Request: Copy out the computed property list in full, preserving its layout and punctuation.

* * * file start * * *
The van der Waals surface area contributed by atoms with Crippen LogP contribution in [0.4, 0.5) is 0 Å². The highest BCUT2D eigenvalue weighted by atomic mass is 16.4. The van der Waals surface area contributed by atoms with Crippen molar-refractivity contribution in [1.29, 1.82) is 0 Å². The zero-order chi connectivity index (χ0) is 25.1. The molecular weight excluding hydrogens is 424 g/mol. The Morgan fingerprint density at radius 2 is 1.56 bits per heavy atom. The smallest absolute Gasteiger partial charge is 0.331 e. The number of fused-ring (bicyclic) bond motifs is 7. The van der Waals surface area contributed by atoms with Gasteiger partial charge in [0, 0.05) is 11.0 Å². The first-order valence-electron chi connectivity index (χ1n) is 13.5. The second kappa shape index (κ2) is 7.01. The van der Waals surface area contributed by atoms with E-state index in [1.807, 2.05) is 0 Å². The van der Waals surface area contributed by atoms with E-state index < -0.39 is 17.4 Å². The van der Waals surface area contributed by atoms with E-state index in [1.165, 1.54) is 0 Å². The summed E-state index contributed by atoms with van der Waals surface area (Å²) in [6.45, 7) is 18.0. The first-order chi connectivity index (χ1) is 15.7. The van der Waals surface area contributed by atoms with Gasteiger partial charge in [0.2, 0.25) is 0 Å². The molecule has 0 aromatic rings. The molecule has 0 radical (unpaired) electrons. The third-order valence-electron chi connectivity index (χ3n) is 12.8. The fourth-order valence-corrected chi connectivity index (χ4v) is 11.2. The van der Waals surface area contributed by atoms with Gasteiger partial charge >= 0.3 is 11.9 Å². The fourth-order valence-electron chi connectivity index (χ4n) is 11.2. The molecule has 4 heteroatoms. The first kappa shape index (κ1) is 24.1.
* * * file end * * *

The van der Waals surface area contributed by atoms with Crippen LogP contribution in [0.4, 0.5) is 0 Å². The highest BCUT2D eigenvalue weighted by atomic mass is 16.4. The van der Waals surface area contributed by atoms with Crippen molar-refractivity contribution in [1.29, 1.82) is 0 Å². The zero-order chi connectivity index (χ0) is 25.1. The molecular weight excluding hydrogens is 424 g/mol. The Morgan fingerprint density at radius 2 is 1.56 bits per heavy atom. The smallest absolute Gasteiger partial charge is 0.331 e. The number of fused-ring (bicyclic) bond motifs is 7. The van der Waals surface area contributed by atoms with Gasteiger partial charge in [0, 0.05) is 11.0 Å². The first-order valence-electron chi connectivity index (χ1n) is 13.5. The second kappa shape index (κ2) is 7.01. The van der Waals surface area contributed by atoms with E-state index in [1.807, 2.05) is 0 Å². The van der Waals surface area contributed by atoms with E-state index < -0.39 is 17.4 Å². The van der Waals surface area contributed by atoms with E-state index in [1.165, 1.54) is 0 Å². The summed E-state index contributed by atoms with van der Waals surface area (Å²) in [6.45, 7) is 18.0. The first-order chi connectivity index (χ1) is 15.7. The van der Waals surface area contributed by atoms with Gasteiger partial charge in [0.2, 0.25) is 0 Å². The molecule has 0 aromatic rings. The molecule has 0 radical (unpaired) electrons. The third-order valence-electron chi connectivity index (χ3n) is 12.8. The fourth-order valence-corrected chi connectivity index (χ4v) is 11.2. The van der Waals surface area contributed by atoms with Gasteiger partial charge >= 0.3 is 11.9 Å². The fourth-order valence-electron chi connectivity index (χ4n) is 11.2. The molecule has 4 heteroatoms. The first kappa shape index (κ1) is 24.1.